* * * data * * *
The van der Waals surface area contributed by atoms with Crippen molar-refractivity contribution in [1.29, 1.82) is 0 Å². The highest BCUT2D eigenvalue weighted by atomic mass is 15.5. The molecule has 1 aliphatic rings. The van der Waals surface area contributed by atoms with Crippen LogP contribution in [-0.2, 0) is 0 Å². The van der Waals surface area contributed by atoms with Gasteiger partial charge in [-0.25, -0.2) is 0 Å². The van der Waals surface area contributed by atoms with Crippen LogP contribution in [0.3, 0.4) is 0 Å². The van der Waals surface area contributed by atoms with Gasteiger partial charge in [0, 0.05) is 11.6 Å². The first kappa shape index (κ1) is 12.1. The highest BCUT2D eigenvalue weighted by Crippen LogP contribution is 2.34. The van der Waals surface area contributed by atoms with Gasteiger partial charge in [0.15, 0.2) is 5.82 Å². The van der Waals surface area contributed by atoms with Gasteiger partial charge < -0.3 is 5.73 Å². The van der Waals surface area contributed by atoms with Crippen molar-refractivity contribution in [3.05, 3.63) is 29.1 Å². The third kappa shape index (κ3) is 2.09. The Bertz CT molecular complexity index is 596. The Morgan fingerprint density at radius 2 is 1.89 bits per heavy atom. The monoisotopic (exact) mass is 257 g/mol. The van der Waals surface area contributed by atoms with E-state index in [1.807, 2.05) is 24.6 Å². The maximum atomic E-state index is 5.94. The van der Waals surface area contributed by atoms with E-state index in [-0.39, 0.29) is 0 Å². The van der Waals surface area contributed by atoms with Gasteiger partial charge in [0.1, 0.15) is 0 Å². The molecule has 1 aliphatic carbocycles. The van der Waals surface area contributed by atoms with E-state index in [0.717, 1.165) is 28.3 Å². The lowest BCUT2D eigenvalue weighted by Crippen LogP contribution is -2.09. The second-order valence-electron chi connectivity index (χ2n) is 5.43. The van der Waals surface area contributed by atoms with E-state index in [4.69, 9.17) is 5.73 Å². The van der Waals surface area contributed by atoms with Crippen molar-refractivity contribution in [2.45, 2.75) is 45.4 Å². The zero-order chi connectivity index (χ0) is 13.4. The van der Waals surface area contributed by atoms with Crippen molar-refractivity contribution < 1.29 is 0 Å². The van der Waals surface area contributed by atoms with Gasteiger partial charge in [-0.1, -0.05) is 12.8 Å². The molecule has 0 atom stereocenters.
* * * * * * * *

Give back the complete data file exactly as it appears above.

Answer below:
The van der Waals surface area contributed by atoms with Crippen molar-refractivity contribution in [1.29, 1.82) is 0 Å². The highest BCUT2D eigenvalue weighted by atomic mass is 15.5. The molecule has 1 aliphatic rings. The van der Waals surface area contributed by atoms with Crippen LogP contribution in [-0.2, 0) is 0 Å². The van der Waals surface area contributed by atoms with Gasteiger partial charge in [-0.25, -0.2) is 0 Å². The van der Waals surface area contributed by atoms with Crippen LogP contribution in [0.3, 0.4) is 0 Å². The van der Waals surface area contributed by atoms with Gasteiger partial charge in [0, 0.05) is 11.6 Å². The first kappa shape index (κ1) is 12.1. The highest BCUT2D eigenvalue weighted by Crippen LogP contribution is 2.34. The van der Waals surface area contributed by atoms with Gasteiger partial charge in [0.15, 0.2) is 5.82 Å². The van der Waals surface area contributed by atoms with Gasteiger partial charge < -0.3 is 5.73 Å². The van der Waals surface area contributed by atoms with Crippen molar-refractivity contribution in [3.05, 3.63) is 29.1 Å². The third kappa shape index (κ3) is 2.09. The Bertz CT molecular complexity index is 596. The Morgan fingerprint density at radius 2 is 1.89 bits per heavy atom. The monoisotopic (exact) mass is 257 g/mol. The van der Waals surface area contributed by atoms with E-state index in [1.807, 2.05) is 24.6 Å². The maximum atomic E-state index is 5.94. The van der Waals surface area contributed by atoms with E-state index in [-0.39, 0.29) is 0 Å². The van der Waals surface area contributed by atoms with Gasteiger partial charge in [0.1, 0.15) is 0 Å². The molecule has 1 aliphatic carbocycles. The van der Waals surface area contributed by atoms with E-state index in [0.717, 1.165) is 28.3 Å². The lowest BCUT2D eigenvalue weighted by Crippen LogP contribution is -2.09. The second-order valence-electron chi connectivity index (χ2n) is 5.43. The van der Waals surface area contributed by atoms with E-state index in [4.69, 9.17) is 5.73 Å². The van der Waals surface area contributed by atoms with Crippen molar-refractivity contribution in [2.45, 2.75) is 45.4 Å². The zero-order chi connectivity index (χ0) is 13.4. The van der Waals surface area contributed by atoms with Crippen molar-refractivity contribution < 1.29 is 0 Å². The van der Waals surface area contributed by atoms with Gasteiger partial charge in [-0.1, -0.05) is 12.8 Å². The molecule has 0 atom stereocenters.